Mosul's university street is the place to go for book worms.
The pavements are lined with vendors selling a huge variety of reading material.
Al Najafi Street used to be a hub for bookshops. But it was destroyed in the military operation to retake the city from the Islamic State group in June last year.
It has not yet been rebuilt - so those businesses have relocated here, to the place known as the cultural compound area.
"It was established to compensate for the destruction that occurred to the bookstores at Al Najafi Street, as well as to fill in the cultural loss that happened in the city of Mosul," says Alaa Ghanim, the book street organiser.
Book sales take place each Friday.
Holding it at the weekend means as many people as possible have a chance to come and browse through the hundreds of different books available.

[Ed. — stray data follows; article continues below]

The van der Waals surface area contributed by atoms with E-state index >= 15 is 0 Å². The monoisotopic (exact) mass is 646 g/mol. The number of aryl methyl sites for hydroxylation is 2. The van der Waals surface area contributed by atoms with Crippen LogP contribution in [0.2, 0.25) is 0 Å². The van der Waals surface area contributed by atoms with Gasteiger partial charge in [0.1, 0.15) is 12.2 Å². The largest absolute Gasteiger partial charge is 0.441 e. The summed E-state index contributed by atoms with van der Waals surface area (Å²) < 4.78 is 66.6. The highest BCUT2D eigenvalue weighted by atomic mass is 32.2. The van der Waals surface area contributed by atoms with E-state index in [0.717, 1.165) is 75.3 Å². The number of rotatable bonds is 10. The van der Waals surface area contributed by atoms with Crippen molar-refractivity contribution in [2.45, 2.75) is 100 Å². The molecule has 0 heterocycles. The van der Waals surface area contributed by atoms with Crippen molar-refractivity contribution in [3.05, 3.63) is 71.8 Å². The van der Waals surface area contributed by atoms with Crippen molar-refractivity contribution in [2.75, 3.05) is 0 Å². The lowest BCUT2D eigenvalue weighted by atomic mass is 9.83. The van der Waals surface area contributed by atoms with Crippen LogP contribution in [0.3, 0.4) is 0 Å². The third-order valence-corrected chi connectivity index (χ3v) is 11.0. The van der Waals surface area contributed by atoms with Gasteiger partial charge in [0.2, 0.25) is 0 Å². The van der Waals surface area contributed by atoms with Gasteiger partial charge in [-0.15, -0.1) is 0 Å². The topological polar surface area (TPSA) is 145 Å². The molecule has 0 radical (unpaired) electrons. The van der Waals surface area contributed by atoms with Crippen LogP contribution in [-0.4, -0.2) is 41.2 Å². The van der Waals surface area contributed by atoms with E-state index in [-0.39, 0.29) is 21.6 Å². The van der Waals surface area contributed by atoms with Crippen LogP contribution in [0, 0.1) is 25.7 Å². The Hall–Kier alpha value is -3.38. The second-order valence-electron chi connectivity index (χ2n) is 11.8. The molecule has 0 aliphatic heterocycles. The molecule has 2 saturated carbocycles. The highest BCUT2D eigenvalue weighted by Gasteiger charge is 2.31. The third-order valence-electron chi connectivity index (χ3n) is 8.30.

"The book street is a cultural street to exchange knowledge, information, and opinions. It emerged after the catastrophe that occurred in the city of Mosul three years ago," says book shopper Safaldin Suhaib.
"Knowledge, science, development, and looking forward to the future are the best weapons against radicalism and terrorism."
Mosul book sellers are proving they don't need a shopfront to keep the city's readers happy.